NASA hoped for a trouble-free Artemis I mission, which would take its unmanned Orion capsule around the moon and back, but the spacecraft experienced a communications fault overnight.
Orion connects with Earth via the Deep Space Network, a global network of antennas.
“NASA’s Mission Control Center at the agency’s Johnson Space Center in Houston unexpectedly lost data to and from the spacecraft for 47 minutes at 12:09 a.m. CST while reconfiguring the communication link between Orion and the Deep Space Network overnight,” the space agency said in a statement Wednesday morning.
The 47-minute silence was a crucial moment. It would have been far more tense if there had been astronauts on board. But, Jim Free, an assistant administrator at NASA, tweeted, “This is why we test.”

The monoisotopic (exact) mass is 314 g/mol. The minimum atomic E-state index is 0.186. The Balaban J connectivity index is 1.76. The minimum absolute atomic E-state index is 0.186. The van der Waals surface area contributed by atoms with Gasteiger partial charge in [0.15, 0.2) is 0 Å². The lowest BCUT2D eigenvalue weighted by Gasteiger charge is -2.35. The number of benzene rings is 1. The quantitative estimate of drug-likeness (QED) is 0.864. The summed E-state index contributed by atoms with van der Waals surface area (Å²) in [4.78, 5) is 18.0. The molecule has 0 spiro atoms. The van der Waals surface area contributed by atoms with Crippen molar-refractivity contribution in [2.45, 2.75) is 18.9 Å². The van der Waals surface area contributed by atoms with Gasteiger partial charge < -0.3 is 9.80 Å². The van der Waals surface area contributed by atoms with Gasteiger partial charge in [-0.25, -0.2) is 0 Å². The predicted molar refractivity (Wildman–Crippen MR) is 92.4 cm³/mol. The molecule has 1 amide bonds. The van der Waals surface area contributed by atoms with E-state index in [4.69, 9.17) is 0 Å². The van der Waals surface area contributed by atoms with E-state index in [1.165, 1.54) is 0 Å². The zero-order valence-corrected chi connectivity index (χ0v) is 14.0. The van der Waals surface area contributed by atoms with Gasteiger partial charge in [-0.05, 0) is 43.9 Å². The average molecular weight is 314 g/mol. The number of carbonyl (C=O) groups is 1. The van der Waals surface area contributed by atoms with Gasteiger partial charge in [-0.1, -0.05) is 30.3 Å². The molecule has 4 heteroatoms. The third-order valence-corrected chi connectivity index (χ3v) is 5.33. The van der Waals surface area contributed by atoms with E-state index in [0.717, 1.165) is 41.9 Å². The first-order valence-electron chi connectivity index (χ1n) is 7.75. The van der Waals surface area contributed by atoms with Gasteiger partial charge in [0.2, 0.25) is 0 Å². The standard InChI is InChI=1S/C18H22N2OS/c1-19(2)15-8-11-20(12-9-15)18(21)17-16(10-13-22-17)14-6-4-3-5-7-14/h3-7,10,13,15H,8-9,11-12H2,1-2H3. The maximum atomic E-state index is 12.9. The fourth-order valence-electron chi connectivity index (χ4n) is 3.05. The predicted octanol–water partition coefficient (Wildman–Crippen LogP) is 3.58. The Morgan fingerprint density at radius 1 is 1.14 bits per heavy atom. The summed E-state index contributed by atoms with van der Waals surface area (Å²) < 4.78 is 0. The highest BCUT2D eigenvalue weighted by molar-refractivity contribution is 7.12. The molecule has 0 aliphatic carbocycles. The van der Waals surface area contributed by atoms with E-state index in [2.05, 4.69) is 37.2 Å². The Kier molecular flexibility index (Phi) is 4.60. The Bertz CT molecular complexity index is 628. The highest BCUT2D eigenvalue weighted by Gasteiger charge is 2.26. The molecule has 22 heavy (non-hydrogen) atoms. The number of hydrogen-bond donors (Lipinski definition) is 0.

Last week, Orion was launched by NASA’s massive Space Launch System rocket from Florida. As part of the planned Artemis II mission, which will take astronauts around the moon, Artemis I will test the technology and systems used.
After attempting to fix the error on Earth, NASA was able to reestablish communication with Orion.
“The reconfiguration has been conducted several times successfully in the last few days, and the team is investigating the cause of the loss of signal,” the agency said.
The spacecraft is in a pretty good state, according to NASA. The first part of Orion’s journey has been relatively uneventful. It took off in style, snapped a few selfies, and the moon buzzed it. On December 11, it will make its way back to Earth for a splashdown.
There are many obstacles in space, mainly when new equipment and software are used for the first time. Therefore, solving these issues without astronaut involvement is ideal.